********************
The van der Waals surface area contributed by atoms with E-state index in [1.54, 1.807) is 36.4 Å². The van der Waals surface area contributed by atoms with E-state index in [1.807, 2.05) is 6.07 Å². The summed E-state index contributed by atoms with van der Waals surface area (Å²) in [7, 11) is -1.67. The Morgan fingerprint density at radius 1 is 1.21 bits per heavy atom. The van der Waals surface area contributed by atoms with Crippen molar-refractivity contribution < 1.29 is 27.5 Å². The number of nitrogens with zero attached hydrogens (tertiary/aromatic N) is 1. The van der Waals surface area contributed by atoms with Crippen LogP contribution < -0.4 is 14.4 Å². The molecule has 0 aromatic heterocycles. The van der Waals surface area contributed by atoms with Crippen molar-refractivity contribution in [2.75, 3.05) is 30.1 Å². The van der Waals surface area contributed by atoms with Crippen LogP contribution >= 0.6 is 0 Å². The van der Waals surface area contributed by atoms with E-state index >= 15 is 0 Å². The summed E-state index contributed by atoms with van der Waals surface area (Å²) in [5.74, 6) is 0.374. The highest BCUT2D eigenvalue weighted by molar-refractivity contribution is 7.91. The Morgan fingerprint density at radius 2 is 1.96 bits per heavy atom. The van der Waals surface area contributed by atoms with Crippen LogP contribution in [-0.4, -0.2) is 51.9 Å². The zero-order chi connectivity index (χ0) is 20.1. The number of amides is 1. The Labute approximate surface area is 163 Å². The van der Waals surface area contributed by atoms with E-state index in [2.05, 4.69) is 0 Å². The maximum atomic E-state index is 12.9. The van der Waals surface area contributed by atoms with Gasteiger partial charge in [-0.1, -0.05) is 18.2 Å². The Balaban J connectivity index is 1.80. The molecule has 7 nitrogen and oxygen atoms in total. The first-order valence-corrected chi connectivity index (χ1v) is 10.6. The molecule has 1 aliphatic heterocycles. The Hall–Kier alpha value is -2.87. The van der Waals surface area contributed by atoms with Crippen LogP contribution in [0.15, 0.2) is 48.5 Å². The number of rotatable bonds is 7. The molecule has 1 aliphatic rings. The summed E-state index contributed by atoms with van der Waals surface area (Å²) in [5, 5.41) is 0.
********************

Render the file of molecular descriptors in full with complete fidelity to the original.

The van der Waals surface area contributed by atoms with E-state index in [1.54, 1.807) is 36.4 Å². The van der Waals surface area contributed by atoms with E-state index in [1.807, 2.05) is 6.07 Å². The summed E-state index contributed by atoms with van der Waals surface area (Å²) in [7, 11) is -1.67. The Morgan fingerprint density at radius 1 is 1.21 bits per heavy atom. The van der Waals surface area contributed by atoms with Crippen molar-refractivity contribution < 1.29 is 27.5 Å². The number of nitrogens with zero attached hydrogens (tertiary/aromatic N) is 1. The van der Waals surface area contributed by atoms with Crippen LogP contribution < -0.4 is 14.4 Å². The molecule has 0 aromatic heterocycles. The van der Waals surface area contributed by atoms with Crippen molar-refractivity contribution in [2.75, 3.05) is 30.1 Å². The van der Waals surface area contributed by atoms with Crippen LogP contribution >= 0.6 is 0 Å². The van der Waals surface area contributed by atoms with E-state index >= 15 is 0 Å². The summed E-state index contributed by atoms with van der Waals surface area (Å²) in [5.74, 6) is 0.374. The highest BCUT2D eigenvalue weighted by molar-refractivity contribution is 7.91. The Morgan fingerprint density at radius 2 is 1.96 bits per heavy atom. The van der Waals surface area contributed by atoms with Crippen LogP contribution in [-0.4, -0.2) is 51.9 Å². The zero-order chi connectivity index (χ0) is 20.1. The number of amides is 1. The Labute approximate surface area is 163 Å². The van der Waals surface area contributed by atoms with E-state index in [2.05, 4.69) is 0 Å². The maximum atomic E-state index is 12.9. The van der Waals surface area contributed by atoms with Gasteiger partial charge in [-0.1, -0.05) is 18.2 Å². The Balaban J connectivity index is 1.80. The molecule has 7 nitrogen and oxygen atoms in total. The first-order valence-corrected chi connectivity index (χ1v) is 10.6. The molecule has 1 aliphatic heterocycles. The Hall–Kier alpha value is -2.87. The van der Waals surface area contributed by atoms with Crippen LogP contribution in [0.15, 0.2) is 48.5 Å². The number of rotatable bonds is 7. The molecule has 1 aliphatic rings. The summed E-state index contributed by atoms with van der Waals surface area (Å²) in [5, 5.41) is 0.